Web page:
2. You Suck! by Christopher Moore–is a hysterical vampire novel set in San Francisco, Calif. New vampires often have a tough time adjusting to life of the undead, but this novel has them stumbling through the dark seeking solace and contentment.

3. A Soldier’s Promise by Daniel Hendrix–is a nonfiction audio book with heart. Not only does it take the listener inside the war in Iraq, but it also illustrates the human side of the war, which many Americans forget about. The language in this book is easy to understand and is not overly militaristic.

Poetry You Must Have:

1. Hip Hop to Children for Nikki Giovanni–a trip down memory lane for many readers who grew up when rap and hip-hop music were just taking shape and gaining in popularity. This book and audio CD will help children gain an appreciation for poetry.

2. Human Dark With Sugar by Brenda Shaughnessy–is a mix of dark imagery and content and light humor. Each poem carries a surface meaning as well as a deeper meaning beneath the simple words selected. The sarcasm and bleak language speak to the reader to convey the meaning within each of the three sections.

Ok, now that you’ve got my recommendations from 2008, let’s move onto to something vastly more important–2009.

These are my goals for the blog this year, and I hope some of you will take the time to keep me on my toes.

1. Include more poetry book reviews and interviews

2. Offer personal writing updates on Sundays; I’ll be posting my goal for the new week and whether I achieved the previous week’s general goal, surpassed it, or failed to reach that goal.

I know there are only 2 goals, but with the WWII challenge and blog, I don’t want to over commit myself, which I am known to do from time to time.

My overall goal for 2009 is to complete my poetry book manuscript and prepare it for editing so it can be submitted to publishers in 2010. Anyone willing to give me a kick in the butt, please feel free. I’ll need it.

***Don’t forget about the Gods Behaving Badly Contest, which runs through January 5 at Midnight EST.***

War Through the Generations Challenge: WWII

By now, you all should have seen my initial post about the War Through the Generations: Reading Challenges that Anna and I are co-hosting. Click on the button to the right if you want more information about signing up for the reading challenge.

As for my reading goal, I’m going to initially say I will read five books, though as we all know, I get carried away sometimes and will more than likely expand this reading list and make it more challenge beginning in January.

For now, these are the books I’ve pre-selected in no particular order:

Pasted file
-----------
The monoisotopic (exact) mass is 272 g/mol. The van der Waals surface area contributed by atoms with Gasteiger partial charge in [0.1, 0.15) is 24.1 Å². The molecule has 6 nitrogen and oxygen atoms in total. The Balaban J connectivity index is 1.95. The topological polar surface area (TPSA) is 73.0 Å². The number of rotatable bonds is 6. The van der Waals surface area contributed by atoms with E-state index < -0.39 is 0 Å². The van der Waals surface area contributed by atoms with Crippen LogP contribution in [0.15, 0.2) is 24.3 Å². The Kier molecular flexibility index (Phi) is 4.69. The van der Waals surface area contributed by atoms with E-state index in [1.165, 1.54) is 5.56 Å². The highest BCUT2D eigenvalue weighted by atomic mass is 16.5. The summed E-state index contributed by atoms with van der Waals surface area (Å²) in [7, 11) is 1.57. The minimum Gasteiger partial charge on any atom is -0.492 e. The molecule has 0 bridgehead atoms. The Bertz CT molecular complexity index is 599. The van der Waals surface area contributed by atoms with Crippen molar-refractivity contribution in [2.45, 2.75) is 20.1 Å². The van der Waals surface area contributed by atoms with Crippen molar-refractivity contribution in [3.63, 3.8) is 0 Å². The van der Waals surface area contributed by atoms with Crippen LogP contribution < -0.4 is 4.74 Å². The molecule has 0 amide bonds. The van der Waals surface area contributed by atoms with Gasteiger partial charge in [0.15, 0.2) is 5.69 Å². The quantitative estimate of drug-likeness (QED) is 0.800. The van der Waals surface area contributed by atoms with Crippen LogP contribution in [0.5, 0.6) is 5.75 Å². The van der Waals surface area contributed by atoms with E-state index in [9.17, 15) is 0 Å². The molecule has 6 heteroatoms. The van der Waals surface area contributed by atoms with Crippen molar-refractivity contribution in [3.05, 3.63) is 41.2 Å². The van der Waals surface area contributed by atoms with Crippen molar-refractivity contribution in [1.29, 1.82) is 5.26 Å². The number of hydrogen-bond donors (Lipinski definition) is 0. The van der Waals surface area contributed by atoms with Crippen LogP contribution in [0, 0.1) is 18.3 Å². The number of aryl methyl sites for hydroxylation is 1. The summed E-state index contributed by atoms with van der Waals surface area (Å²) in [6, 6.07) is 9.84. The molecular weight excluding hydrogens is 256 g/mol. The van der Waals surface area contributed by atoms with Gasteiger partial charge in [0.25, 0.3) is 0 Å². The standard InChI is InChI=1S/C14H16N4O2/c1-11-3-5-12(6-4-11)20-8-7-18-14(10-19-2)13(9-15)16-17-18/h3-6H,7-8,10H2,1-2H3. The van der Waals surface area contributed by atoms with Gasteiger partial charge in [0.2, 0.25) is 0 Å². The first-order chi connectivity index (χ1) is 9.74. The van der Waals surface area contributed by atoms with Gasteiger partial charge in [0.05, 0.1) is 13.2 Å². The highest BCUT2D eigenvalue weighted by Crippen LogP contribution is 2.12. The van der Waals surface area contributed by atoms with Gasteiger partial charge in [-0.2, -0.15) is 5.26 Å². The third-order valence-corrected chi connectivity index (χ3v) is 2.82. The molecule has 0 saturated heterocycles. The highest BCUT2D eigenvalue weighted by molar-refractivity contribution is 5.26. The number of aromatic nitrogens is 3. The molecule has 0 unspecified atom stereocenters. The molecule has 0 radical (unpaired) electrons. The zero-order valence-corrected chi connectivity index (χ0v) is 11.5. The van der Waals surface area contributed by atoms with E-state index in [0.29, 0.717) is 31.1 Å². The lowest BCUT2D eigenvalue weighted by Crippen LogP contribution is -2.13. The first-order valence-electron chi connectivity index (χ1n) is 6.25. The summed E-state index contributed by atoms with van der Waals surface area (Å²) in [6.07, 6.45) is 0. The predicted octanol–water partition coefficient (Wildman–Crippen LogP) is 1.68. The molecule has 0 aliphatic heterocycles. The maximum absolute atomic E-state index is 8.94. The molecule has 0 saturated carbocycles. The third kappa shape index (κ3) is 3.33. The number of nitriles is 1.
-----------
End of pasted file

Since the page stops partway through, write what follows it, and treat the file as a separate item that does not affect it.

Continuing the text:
1. Schindler’s List by Thomas Keneally
2. Roosevelt’s Secret War by Joseph Persico
3. Beside a Burning Sea by John Shors
4. Keeping Hannah Waiting by Dave Clarke
5. Reading by Lightning by Joan Thomas

Click on the icon to the left for the reading list for the WWII Challenge, which continues to grow. Select your favorites.

Did you like our buttons? Well, Monica at Monniblog made them for us. She rocks. The one to the left is from a photo I took in Washington D.C. on one of the many visits I pay to the city with touring guests.

***Don’t forget my Pemberley by the Sea contest. It ends on Dec. 10 at Midnight EST. Sorry open only to U.S. and Canadian addressed residents.**

Our First Hosted Reading Challenge


Can you believe it? Anna (Diary of an Eccentric) and I have launched our very first challenge. Its been a long time in the planning, but here is the official unveiling here at Savvy Verse & Wit.

What: War Through the Generations: Reading Challenges (because you know there has to be more than one reading challenge)

Where: Click on the blog title and go participate

When: First Challenge is WWII beginning Jan. 1, 2009 and lasting 12 months through Dec. 31, 2009

Why: Because we’re bookworms and love reading books, fictional and nonfictional. And because you want to read about the impact of war on characters and real people. Perhaps because you think we can learn from our mistakes. Doesn’t really matter? It’s books.

As Anna says so eloquently, “We spent a few months hammering out our goals, setting up the blog, pondering buttons and banners, and we’re finally ready to go live. Thanks to Monica at Monniblog, we have an awesome banner and some rockin’ buttons!”

The Rules:

1. Sign up and establish your reading goal, which must be a minimum of 5 books in 12 months; Don’t worry you can do it.

2. If you sign up by Jan. 31, 2009, and meet or exceed your reading goal for the challenge, you will be entered into a drawing for one of the prizes, which are to be determined.

3. Grab one of Monica’s ROCKIN’ Buttons:

4. Check out the list of WWII books, we’ve compiled (OK, mostly Anna compiled this list–Way to Go!)

5. If you have comments, suggestions, book suggestions, or just want to chat about the blog, books, WWII, or whatever, send an email to warthroughgenerations AT gmail DOT com or stop by the blog.

P.S. The blog won’t just be a reading challenge, we’re also planning on posting personal war stories, newsworthy stories, and other discussions. Feel free to contribute.